Arts and crafts get a tech makeover
Former Google employee creates lifestyle how-to company
Some people hire florists and caterers when planning their wedding. Former Google employee Brit Morin brought on a programmer to create a custom app.
That personal app grew into Weduary, a real product that helps people design wedding sites, and Morin went on to create her own lifestyle how-to company called Brit + Co., which combines crafting, homemaking and a bit of tech.
In the year since it launched, Brit + Co. has created tons of step-by-step posts, filmed how-to videos staring Brit, brought in user-generated projects and started selling merchandise such as crafting starter kits, books and subscription boxes called Brit Kits. For $20 a month, Brit + Co. will deliver a Brit Kit box filled with crafting materials and instructions for projects such as gloves that work on touchscreen devices.
On Thursday, Brit.co entered its newest stage by branching out into content aggregation with a feature called Brit's Picks. The company is pulling in posts from 26 popular crafting and style sites, including Style Me Pretty, Oh Happy Day and Smitten Kitchen, and hand-picking the best posts to share with the Brit.co readers.
Inspired by the Maker movement and the tech culture of Silicon Valley, Morin wanted to combine her interest in technology and crafting with the popular Maker movement.
"There was really no voice or teacher, specifically on the female side, who was really sharing all of these new innovations with those inspired to live creatively," she said of the maker culture.
The projects on Brit.co are fairly simple and meant to be completed quickly, but many incorporate cool gadgetry such as 3D and laser printers, or wired elements such as Arduino kits, which are do-it-yourself computing and circuitry kits. There are recipes for no-bake peanut butter and jelly pie, instructions on how to create homemade headbands in less than five minutes, and plenty of iPhone app and accessory round-ups.
One of Morin's favorite recent projects was an LED cowboy hat she wore to the South by Southwest festival in Austin, Texas. Using littleBits pieces, she stitched wire into the hat to spell out her Twitter handle.
"Being from Texas, it really showed who I am: a little bit style, a little bit country and a little bit tech," said Morin.
Morin says she aspires to be a combination of Marissa Mayer and Martha Stewart. She worked with Yahoo CEO Mayer in the past, and Mayer is an investor in Brit + Co. The company raised a $1.25 million seed round of funding last year from a group that also included Tina Sharkey, the founder of Baby Center and iVillage.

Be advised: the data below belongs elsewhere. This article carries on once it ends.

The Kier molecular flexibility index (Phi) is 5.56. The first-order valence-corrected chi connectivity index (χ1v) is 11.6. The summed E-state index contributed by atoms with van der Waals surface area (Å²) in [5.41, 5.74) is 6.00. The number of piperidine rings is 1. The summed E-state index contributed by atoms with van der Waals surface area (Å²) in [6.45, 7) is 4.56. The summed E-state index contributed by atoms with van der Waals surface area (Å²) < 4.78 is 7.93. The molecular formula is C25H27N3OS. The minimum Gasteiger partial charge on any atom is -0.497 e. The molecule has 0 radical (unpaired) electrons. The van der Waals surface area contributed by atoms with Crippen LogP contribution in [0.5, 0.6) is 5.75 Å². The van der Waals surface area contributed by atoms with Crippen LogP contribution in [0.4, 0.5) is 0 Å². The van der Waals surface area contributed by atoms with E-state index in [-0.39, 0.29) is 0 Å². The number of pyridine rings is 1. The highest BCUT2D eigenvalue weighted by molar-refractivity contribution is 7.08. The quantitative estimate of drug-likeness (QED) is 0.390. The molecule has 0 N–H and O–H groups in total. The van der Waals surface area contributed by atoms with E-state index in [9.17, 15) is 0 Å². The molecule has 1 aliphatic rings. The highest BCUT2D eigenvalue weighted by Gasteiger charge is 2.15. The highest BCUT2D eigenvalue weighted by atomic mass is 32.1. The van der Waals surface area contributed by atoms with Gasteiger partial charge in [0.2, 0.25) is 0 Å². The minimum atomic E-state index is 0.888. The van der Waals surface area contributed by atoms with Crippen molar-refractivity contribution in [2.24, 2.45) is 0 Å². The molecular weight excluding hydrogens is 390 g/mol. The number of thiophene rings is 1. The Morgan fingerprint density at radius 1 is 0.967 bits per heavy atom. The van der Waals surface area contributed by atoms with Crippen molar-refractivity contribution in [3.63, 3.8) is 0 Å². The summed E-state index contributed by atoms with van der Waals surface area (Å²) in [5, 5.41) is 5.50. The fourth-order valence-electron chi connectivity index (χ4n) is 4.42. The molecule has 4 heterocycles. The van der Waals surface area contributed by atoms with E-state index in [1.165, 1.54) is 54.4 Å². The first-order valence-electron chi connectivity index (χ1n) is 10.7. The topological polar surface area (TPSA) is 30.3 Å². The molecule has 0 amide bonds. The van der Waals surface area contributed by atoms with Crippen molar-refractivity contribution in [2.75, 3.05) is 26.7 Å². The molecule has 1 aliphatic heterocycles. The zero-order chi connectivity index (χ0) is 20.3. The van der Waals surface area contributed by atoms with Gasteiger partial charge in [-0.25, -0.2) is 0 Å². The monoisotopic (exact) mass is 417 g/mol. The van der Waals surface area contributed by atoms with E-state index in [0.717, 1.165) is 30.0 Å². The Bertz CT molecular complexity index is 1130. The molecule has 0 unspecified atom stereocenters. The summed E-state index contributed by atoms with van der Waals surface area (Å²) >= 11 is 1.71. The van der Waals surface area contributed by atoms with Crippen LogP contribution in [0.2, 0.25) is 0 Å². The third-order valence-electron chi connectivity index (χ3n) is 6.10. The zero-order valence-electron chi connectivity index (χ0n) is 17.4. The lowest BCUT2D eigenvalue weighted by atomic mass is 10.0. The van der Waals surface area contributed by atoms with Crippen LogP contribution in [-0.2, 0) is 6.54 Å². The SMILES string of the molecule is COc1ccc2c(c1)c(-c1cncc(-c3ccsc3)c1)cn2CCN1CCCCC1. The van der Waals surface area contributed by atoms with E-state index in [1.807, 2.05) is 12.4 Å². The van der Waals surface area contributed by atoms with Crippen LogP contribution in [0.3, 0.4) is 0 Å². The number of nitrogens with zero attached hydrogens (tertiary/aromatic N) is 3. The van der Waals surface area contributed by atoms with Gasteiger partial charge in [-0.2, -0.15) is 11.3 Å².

In an effort to differentiate herself from the doyens of DIY like Stewart, Morin avoids saying the word "craft," which she thinks makes people think of popsicle sticks. Instead she enthusiastically uses the word "hack" to describe any time- or money-saving trick. For example, she hacked a Jawbone Up fitness tracking device by wrapping the bracelet in gold wire to make it look less like a sports accessory and more like jewelry.
At Brit and Co., Morin's agreeable, bubbly personality is a big part of the product. Her photographs are used to illustrate the various projects. She stars in a the how-to videos online. And she is constantly promoting the brand in magazines and on TV programs. Next week, she's headed to the "Today" show, where she will demonstrate how to use the Shapeways site to print metals in 3D.
This personality-centric approach to branding is all part of her larger plan to emulate some very successful companies.
"We're trying to recreate what it is to have a person as the core of the brand," said Morin. "In the past it was Disney, Rockefeller, Walmart; all these huge companies that have lasted for decades had a person's name in the brand."
Morin's own homemaking skills are self-taught.
The 27-year-old studied business and communications at the University of Texas in Austin before moving to Silicon Valley, where she worked in product and marketing at Apple and Google. Though she has no formal design experience, she says she planned parties when she was younger and taught herself how to sew and cook.
Morin says that, like her, the current generation is interested in homemaking and DIY, but suffers from a lack of time and proper training. Morin says that with so many people 35 and younger growing up with two working parents, there's been less time for passing on cooking, crafting and DIY techniques.
"This generation specifically, as opposed to older generations, didn't spend enough time on the domestic arts," said Morin, who aims to fill in the blanks for today's busy, stylish and proudly geeky DIY fans.
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